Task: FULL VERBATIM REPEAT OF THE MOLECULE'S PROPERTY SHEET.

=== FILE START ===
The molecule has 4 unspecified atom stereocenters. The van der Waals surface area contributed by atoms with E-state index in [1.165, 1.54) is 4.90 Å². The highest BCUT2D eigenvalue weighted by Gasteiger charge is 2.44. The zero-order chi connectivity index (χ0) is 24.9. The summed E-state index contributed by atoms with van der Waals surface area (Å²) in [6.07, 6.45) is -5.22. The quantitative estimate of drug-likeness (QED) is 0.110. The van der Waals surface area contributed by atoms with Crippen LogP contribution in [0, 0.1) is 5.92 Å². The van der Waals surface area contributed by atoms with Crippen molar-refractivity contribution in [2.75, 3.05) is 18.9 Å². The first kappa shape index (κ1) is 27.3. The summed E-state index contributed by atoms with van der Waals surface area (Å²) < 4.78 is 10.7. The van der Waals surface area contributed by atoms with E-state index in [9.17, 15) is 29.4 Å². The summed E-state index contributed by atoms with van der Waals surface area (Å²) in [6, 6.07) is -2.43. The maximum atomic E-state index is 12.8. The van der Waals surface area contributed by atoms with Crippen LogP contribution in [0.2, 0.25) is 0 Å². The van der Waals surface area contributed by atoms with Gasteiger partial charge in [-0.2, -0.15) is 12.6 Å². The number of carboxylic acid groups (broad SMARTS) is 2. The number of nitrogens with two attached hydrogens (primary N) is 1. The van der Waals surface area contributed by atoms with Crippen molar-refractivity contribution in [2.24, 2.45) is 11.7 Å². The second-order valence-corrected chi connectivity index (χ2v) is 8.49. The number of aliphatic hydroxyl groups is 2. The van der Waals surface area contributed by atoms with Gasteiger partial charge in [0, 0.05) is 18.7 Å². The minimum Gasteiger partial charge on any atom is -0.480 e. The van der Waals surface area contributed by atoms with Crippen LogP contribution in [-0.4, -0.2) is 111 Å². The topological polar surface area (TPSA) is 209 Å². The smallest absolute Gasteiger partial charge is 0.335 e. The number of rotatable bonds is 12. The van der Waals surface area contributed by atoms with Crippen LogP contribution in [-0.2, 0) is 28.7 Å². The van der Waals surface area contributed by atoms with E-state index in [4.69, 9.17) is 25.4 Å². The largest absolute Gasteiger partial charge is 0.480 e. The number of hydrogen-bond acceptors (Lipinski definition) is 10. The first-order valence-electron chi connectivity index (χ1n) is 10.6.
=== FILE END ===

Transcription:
The molecule has 4 unspecified atom stereocenters. The van der Waals surface area contributed by atoms with E-state index in [1.165, 1.54) is 4.90 Å². The highest BCUT2D eigenvalue weighted by Gasteiger charge is 2.44. The zero-order chi connectivity index (χ0) is 24.9. The summed E-state index contributed by atoms with van der Waals surface area (Å²) in [6.07, 6.45) is -5.22. The quantitative estimate of drug-likeness (QED) is 0.110. The van der Waals surface area contributed by atoms with Crippen LogP contribution in [0, 0.1) is 5.92 Å². The van der Waals surface area contributed by atoms with Crippen molar-refractivity contribution in [2.75, 3.05) is 18.9 Å². The first kappa shape index (κ1) is 27.3. The summed E-state index contributed by atoms with van der Waals surface area (Å²) < 4.78 is 10.7. The van der Waals surface area contributed by atoms with E-state index in [9.17, 15) is 29.4 Å². The summed E-state index contributed by atoms with van der Waals surface area (Å²) in [6, 6.07) is -2.43. The maximum atomic E-state index is 12.8. The van der Waals surface area contributed by atoms with Crippen LogP contribution in [0.2, 0.25) is 0 Å². The van der Waals surface area contributed by atoms with Gasteiger partial charge in [-0.2, -0.15) is 12.6 Å². The number of carboxylic acid groups (broad SMARTS) is 2. The number of nitrogens with two attached hydrogens (primary N) is 1. The van der Waals surface area contributed by atoms with Crippen molar-refractivity contribution in [2.24, 2.45) is 11.7 Å². The second-order valence-corrected chi connectivity index (χ2v) is 8.49. The number of aliphatic hydroxyl groups is 2. The van der Waals surface area contributed by atoms with Gasteiger partial charge in [0, 0.05) is 18.7 Å². The minimum Gasteiger partial charge on any atom is -0.480 e. The van der Waals surface area contributed by atoms with Crippen LogP contribution in [-0.4, -0.2) is 111 Å². The topological polar surface area (TPSA) is 209 Å². The smallest absolute Gasteiger partial charge is 0.335 e. The number of rotatable bonds is 12. The van der Waals surface area contributed by atoms with Crippen LogP contribution in [-0.2, 0) is 28.7 Å². The van der Waals surface area contributed by atoms with E-state index in [4.69, 9.17) is 25.4 Å². The largest absolute Gasteiger partial charge is 0.480 e. The number of hydrogen-bond acceptors (Lipinski definition) is 10. The first-order valence-electron chi connectivity index (χ1n) is 10.6.